Introduction

In this project you will create computer generated modern art. You will use functions to write code that you can use over and over again.

Step 1: Random colours

Activity Checklist

  • Open this trinket: jumpto.cc/modern-go.

  • You can set the colour of a turtle by saying how much red, green and blue you would like from 0 to 255.

    Add the following code to get a purple turtle:

    screenshot
    screenshot

    Purple is made by mixing together red and blue.

  • Try some different numbers to get different colours.

    Remember each number can be from 0 to 255.

  • How about choosing a random colour?

    Update your code to choose a random number between 0 and 255 for the red, green and blue values:

    screenshot
    screenshot
  • Click ‘Run’ a few times to get different coloured turtles.

  • That’s fun, but it’s a lot to remember and type every time you want to set a turtle to a random colour and it’s not very easy to read.

    In Python we can write def to define a function that we can call whenever we need to set the turtle to a random colour.

    You’ve been calling functions already, color() and randint() are functions that have been defined for you.

    Let’s put the random colour code into a function using def:

    screenshot
    screenshot

Make sure you indent the code inside the function. Functions are usually placed at the top of the script after the imports.

  • If you ‘Run’ your code now you don’t get a random coloured turtle. That’s because you have defined your function, but not called it yet.

  • Add a line to call your new function:

    screenshot
    screenshot

    Notice that your new code is much easier to understand because the complex part is in the function. It’s easy to work out what randomcolour() does.

Step 2: Random place

Activity Checklist

Let’s create another function to move the turtle to a random place on the screen. The center of the screen is (0,0) so we’ll place turtles in a square area around the centre.

  • Add a randomplace() function:

    screenshot
    screenshot
  • Try your new function by calling it and then calling stamp(), you can call it more than once:

    screenshot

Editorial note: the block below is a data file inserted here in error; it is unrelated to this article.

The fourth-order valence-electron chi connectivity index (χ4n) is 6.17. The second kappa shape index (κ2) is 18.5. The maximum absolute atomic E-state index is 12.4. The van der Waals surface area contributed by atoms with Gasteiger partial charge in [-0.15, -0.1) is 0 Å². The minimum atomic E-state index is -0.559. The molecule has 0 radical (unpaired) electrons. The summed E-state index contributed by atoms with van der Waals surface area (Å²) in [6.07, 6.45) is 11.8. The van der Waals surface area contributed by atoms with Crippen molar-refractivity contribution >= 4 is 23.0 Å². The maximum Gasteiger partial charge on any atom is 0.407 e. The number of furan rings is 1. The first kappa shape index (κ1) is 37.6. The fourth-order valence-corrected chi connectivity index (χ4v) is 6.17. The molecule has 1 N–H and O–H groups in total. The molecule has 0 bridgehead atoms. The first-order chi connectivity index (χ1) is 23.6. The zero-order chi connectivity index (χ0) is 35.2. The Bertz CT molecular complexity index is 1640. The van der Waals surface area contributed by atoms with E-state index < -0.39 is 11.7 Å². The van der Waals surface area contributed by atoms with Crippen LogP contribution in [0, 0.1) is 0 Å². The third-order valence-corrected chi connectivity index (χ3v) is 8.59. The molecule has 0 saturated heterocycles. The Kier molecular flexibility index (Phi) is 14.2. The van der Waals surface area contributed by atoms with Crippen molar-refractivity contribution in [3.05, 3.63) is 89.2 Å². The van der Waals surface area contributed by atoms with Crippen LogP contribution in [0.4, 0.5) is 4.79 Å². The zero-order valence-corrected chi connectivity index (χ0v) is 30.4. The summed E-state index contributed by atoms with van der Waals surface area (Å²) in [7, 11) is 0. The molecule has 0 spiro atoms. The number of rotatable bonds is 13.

screenshot
  • Ooops, the turtle draws when it moves. Let’s put the pen up at the beginning and down at the end so that the turtle doesn’t draw while it’s moving:

    screenshot
    screenshot

    Did you notice that you only had to ‘fix’ the code in one place? That’s another good thing about functions.

  • Now test your code a few times.

Save Your Project

Challenge: Turtle art

Can you define a randomheading() function that will make the turtle point in a random direction and make the following code work?

screenshot
screenshot

Hints:

  • setheading(<number>) will change the direction the turtle is facing in.

  • <number> should be between 1 and 360 (the number of degrees in a circle)

  • You can use randint(1, 360) to choose a number between 1 and 360.

Save Your Project

Step 3: Create rectangle modern art

Activity Checklist

Now let’s create some modern art by drawing lots of rectangles of different sizes and colours.

  • First add the following code to the bottom of your script, after your challenge code, to clear the screen after your turtle art and point the turtle in its usual direction:

    screenshot
    screenshot
  • You can comment out your turtle art code by placing a # at the beginning of each line so that it doesn’t run while you are working on rectangle art. (Then you can uncomment it later to show off all of your work.)

    screenshot
    screenshot
  • Now let’s add a function to draw a random-sized, random-coloured rectangle at a random location!

    Add a drawrectangle() function after your other functions:

    screenshot
    screenshot

    Look in snippets.py for some helper code if you want to save some typing time.

  • Add the following code at the bottom of main.py to call your new function:

    screenshot
    screenshot

    Run your script a few times to see the height and width change.

  • The rectangle is always the same colour and starts at the same location.

    Now you’ll need to set the turtle to a random colour and then move it to a random place. Hey, didn’t you already create functions to do that? Awesome. You can just call them from the beginning of the drawrectangle function:

    screenshot
    screenshot

    Wow that was a lot less work, and it’s much easier to read.

  • Now let’s call drawrectangle() in a loop to create some cool modern art:

    screenshot
    screenshot
  • Gosh that was a bit slow wasn’t it! Luckily you can speed the turtle up.

    Find the line where you set the shape to ‘turtle’ and add the highlighted code:

    screenshot
    screenshot

    speed(0) is the fastest or you can use numbers from 1 (slow) to 10 (fast.) Experiment until you find a speed you like.

Challenge: More modern art

Can you create a function that draws a shape and calls your randomcolour() and / or randomplace() functions?

You can call your function from inside a for loop as you did in the rectangle art to generate modern art.

Ideas:

  • Turtles have a function called dot that takes a radius (distance from the centre to the edge of the circle) as input. E.g. turtle.dot(10) You could create a drawcircle() function that draws a circle with a random radius.

    screenshot
    screenshot
  • Look in snippets.py for example code to draw stars with the turtle.

    screenshot
    screenshot

Save Your Project